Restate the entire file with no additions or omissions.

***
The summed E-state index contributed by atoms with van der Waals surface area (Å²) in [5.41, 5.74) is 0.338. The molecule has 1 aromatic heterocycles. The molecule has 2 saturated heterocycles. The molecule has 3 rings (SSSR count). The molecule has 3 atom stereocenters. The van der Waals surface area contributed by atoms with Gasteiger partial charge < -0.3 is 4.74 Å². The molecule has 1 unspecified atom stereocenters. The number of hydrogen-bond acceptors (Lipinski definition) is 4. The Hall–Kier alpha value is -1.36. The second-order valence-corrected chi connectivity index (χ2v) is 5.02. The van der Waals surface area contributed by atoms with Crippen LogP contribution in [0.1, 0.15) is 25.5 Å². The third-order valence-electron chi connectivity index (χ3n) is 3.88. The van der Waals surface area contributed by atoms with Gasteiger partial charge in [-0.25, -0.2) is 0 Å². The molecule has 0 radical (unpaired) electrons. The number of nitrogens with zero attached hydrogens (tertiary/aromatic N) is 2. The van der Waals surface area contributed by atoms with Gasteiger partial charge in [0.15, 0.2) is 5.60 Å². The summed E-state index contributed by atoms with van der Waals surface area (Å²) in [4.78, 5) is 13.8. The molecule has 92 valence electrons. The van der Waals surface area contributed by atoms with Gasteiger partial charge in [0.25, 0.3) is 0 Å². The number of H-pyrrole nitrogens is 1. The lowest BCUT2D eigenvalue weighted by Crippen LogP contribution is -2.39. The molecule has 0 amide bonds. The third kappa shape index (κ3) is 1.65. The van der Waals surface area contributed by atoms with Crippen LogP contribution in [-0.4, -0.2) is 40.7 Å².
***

The summed E-state index contributed by atoms with van der Waals surface area (Å²) in [5.41, 5.74) is 0.338. The molecule has 1 aromatic heterocycles. The molecule has 2 saturated heterocycles. The molecule has 3 rings (SSSR count). The molecule has 3 atom stereocenters. The van der Waals surface area contributed by atoms with Gasteiger partial charge < -0.3 is 4.74 Å². The molecule has 1 unspecified atom stereocenters. The number of hydrogen-bond acceptors (Lipinski definition) is 4. The Hall–Kier alpha value is -1.36. The second-order valence-corrected chi connectivity index (χ2v) is 5.02. The van der Waals surface area contributed by atoms with Crippen LogP contribution in [0.1, 0.15) is 25.5 Å². The third-order valence-electron chi connectivity index (χ3n) is 3.88. The van der Waals surface area contributed by atoms with Gasteiger partial charge in [-0.25, -0.2) is 0 Å². The molecule has 0 radical (unpaired) electrons. The number of nitrogens with zero attached hydrogens (tertiary/aromatic N) is 2. The van der Waals surface area contributed by atoms with Gasteiger partial charge in [0.15, 0.2) is 5.60 Å². The summed E-state index contributed by atoms with van der Waals surface area (Å²) in [4.78, 5) is 13.8. The molecule has 92 valence electrons. The van der Waals surface area contributed by atoms with Gasteiger partial charge in [0.25, 0.3) is 0 Å². The number of H-pyrrole nitrogens is 1. The lowest BCUT2D eigenvalue weighted by Crippen LogP contribution is -2.39. The molecule has 0 amide bonds. The third kappa shape index (κ3) is 1.65. The van der Waals surface area contributed by atoms with Crippen LogP contribution in [-0.4, -0.2) is 40.7 Å².